Airplanes Emissions
Old airplanes are stored in the desert in Victorville, California, on March 13, 2015. The Obama administration could soon require airlines to slash their greenhouse gas emissions.

U.S. airlines could soon be required to slash greenhouse gas emissions from their planes. The Obama administration is set to announce that airplanes endanger human health because they contribute significantly to global warming -- allowing regulators to set new emissions targets under the Clean Air Act, the New York Times reported this week.

The Environmental Protection Agency could report its “endangerment finding” as early as Friday, sources told the Times. Regulators are expected to limit the rule to commercial aircraft and exclude small craft and military planes.

Aircraft are responsible for about 11 percent of greenhouse gas emissions in America’s transportation sector and 3 percent of total U.S. greenhouse gas emissions, according to the EPA. Worldwide, the tourism sector accounts for about 5 percent of overall emissions, of which aviation accounts for about 40 percent, the United Nations Environment Program estimates.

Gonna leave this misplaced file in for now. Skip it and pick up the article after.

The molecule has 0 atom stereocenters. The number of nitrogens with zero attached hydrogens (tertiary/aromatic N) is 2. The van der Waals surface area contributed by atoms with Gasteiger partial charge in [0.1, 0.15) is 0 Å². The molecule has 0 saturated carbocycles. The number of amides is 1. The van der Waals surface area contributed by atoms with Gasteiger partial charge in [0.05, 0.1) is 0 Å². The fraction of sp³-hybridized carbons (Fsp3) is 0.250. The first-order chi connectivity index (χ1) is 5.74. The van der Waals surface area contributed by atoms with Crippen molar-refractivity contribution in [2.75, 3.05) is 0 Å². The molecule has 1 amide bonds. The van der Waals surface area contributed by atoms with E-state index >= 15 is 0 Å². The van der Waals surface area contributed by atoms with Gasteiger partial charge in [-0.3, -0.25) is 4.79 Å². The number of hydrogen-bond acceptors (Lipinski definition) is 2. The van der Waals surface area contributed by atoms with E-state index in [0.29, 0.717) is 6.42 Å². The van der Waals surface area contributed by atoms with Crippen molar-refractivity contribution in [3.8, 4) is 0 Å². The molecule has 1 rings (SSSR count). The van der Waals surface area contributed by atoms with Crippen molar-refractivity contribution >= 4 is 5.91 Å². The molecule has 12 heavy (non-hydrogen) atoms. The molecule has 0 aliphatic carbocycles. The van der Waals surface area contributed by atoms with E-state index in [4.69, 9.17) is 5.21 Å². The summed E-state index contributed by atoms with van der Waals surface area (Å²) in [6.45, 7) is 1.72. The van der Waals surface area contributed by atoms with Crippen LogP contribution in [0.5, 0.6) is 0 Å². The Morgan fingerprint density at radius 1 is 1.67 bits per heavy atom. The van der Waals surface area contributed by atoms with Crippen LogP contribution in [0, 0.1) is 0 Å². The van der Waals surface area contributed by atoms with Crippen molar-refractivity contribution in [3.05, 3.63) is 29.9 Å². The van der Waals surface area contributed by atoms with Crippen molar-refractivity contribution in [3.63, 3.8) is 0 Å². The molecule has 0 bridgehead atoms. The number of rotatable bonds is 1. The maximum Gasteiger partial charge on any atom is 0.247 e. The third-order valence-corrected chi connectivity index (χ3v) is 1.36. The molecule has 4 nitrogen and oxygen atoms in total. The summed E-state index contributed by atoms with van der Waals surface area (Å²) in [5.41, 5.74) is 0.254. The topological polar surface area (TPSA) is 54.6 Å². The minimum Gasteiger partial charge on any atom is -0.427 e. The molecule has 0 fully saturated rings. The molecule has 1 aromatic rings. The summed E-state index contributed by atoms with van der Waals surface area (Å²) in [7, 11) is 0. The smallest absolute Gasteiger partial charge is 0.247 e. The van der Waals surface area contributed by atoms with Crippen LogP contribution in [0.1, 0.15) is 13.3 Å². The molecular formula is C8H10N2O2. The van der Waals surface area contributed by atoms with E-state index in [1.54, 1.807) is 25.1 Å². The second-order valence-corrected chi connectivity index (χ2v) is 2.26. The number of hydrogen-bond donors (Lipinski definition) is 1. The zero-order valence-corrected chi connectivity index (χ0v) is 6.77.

“Aircraft are the largest remaining unregulated source of greenhouse gas emissions from the transportation sector and can only be regulated by the federal government,” William Becker, executive director of the National Association of Clean Air Agencies, told the Times.

CO2 Emissions World Map | FindTheData

The airlines, by contrast, say their industry should be the one to adopt new standards. Any new rules, they say, should be set internationally to avoid a web of red tape and bureaucracy around the globe. Airlines also argue that new energy-efficient engines have already helped lower emissions per flight.

“As aviation is a global industry, with airlines and aircraft operators operating internationally and aircraft manufacturers selling their aircraft in international markets, it is critical that aircraft emissions standards continue to be agreed at the international level,” Jean Medina, a spokeswoman for Airlines for America, a trade group, told the Times. She said any regulatory action the EPA takes must be consistent with both the Clean Air Act and expected emissions standards by the International Civil Aviation Organization, an agency of the United Nations.